Blackmail Scams

A blackmail scam occurs when a “lottery agent” contacts you and claims that there is a winner who is entitled to a lottery prize. However, they have been unable to reach the winner and, due to the nature of their lottery pay-out ethics being questioned, need to pay the money out. To achieve this, they will offer you the prize in order to ‘clear their books.’ Generally, after stating this, they will ask for an advance fee to process the payment to your account.

The scam itself occurs if you refuse to pay this advance fee. The scammers will threaten to report you to the police, your friends and family, or even your employer for wanting to claim somebody else’s lottery winnings unless you pay the price. This type of extortion scam preys on vulnerable people’s gullibility.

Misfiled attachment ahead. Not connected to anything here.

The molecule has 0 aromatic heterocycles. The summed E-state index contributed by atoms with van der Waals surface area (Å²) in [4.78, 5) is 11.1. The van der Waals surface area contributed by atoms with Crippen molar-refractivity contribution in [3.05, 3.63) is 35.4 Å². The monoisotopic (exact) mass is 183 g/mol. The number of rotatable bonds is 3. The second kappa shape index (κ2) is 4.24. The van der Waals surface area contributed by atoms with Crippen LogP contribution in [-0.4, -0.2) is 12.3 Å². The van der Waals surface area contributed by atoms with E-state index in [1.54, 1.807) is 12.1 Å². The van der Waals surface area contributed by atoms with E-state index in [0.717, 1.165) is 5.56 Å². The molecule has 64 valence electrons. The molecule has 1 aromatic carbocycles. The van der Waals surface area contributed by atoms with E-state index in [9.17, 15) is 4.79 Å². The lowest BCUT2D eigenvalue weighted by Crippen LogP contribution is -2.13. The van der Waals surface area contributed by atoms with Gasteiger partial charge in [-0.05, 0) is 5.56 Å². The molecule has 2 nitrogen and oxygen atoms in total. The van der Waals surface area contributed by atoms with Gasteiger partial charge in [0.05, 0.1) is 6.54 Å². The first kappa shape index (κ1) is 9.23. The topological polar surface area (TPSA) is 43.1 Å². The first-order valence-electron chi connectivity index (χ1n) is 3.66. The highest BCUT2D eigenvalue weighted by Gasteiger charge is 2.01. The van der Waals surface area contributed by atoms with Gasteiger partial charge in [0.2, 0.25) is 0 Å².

Phishing Lottery Scams

These lottery scams take place when scammers send you a mail stating that you have won the lottery and require you to click on a link in their email to claim your prize. Clicking on this link can install software on your PC that gives the hackers access to your PC and personal files. These scams are not as popular as other scams due to them being easily thwarted by modern anti-virus programs, but the notion of scammers having access to your passwords and private data is definitely a terrifying one.

Payment Processing Scam

This type of scam is unbelievably sneaky. It purports that you are a winner in a lottery and that you have a large prize coming your way. The scammers will generally claim that you do not need to worry about providing any information other than your name and that from that they will contact your bank and confirm your account details to complete the payment. This will all occur for the simple processing fee that you will be asked to pay. Of course, once you pay the fee, you’ll never hear from them again.